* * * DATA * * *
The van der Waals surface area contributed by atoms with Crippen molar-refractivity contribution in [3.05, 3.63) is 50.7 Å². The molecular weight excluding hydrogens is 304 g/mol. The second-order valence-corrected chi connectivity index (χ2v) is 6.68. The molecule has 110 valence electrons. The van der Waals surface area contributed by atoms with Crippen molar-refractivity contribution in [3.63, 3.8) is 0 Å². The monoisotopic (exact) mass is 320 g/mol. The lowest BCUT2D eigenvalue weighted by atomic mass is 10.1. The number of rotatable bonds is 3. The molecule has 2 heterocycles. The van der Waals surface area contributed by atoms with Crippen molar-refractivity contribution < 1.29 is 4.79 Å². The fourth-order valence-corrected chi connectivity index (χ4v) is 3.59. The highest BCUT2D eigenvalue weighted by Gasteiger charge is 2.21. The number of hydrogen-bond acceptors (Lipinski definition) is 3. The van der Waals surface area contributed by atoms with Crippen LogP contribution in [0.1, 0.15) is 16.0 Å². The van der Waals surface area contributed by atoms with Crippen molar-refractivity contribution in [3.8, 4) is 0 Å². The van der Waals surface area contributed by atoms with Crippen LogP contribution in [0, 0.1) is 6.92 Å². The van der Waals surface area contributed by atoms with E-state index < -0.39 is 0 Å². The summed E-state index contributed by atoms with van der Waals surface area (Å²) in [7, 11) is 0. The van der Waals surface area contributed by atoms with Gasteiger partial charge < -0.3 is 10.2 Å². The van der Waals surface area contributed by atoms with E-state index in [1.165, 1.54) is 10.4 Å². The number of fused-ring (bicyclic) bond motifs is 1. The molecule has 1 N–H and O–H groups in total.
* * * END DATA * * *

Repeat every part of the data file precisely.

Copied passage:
The van der Waals surface area contributed by atoms with Crippen molar-refractivity contribution in [3.05, 3.63) is 50.7 Å². The molecular weight excluding hydrogens is 304 g/mol. The second-order valence-corrected chi connectivity index (χ2v) is 6.68. The molecule has 110 valence electrons. The van der Waals surface area contributed by atoms with Crippen molar-refractivity contribution in [3.63, 3.8) is 0 Å². The monoisotopic (exact) mass is 320 g/mol. The lowest BCUT2D eigenvalue weighted by atomic mass is 10.1. The number of rotatable bonds is 3. The molecule has 2 heterocycles. The van der Waals surface area contributed by atoms with Crippen molar-refractivity contribution < 1.29 is 4.79 Å². The fourth-order valence-corrected chi connectivity index (χ4v) is 3.59. The highest BCUT2D eigenvalue weighted by Gasteiger charge is 2.21. The number of hydrogen-bond acceptors (Lipinski definition) is 3. The van der Waals surface area contributed by atoms with Crippen LogP contribution in [0.1, 0.15) is 16.0 Å². The van der Waals surface area contributed by atoms with Crippen molar-refractivity contribution in [3.8, 4) is 0 Å². The van der Waals surface area contributed by atoms with Crippen LogP contribution in [0, 0.1) is 6.92 Å². The van der Waals surface area contributed by atoms with E-state index < -0.39 is 0 Å². The summed E-state index contributed by atoms with van der Waals surface area (Å²) in [7, 11) is 0. The van der Waals surface area contributed by atoms with Gasteiger partial charge < -0.3 is 10.2 Å². The van der Waals surface area contributed by atoms with E-state index in [1.165, 1.54) is 10.4 Å². The number of fused-ring (bicyclic) bond motifs is 1. The molecule has 1 N–H and O–H groups in total.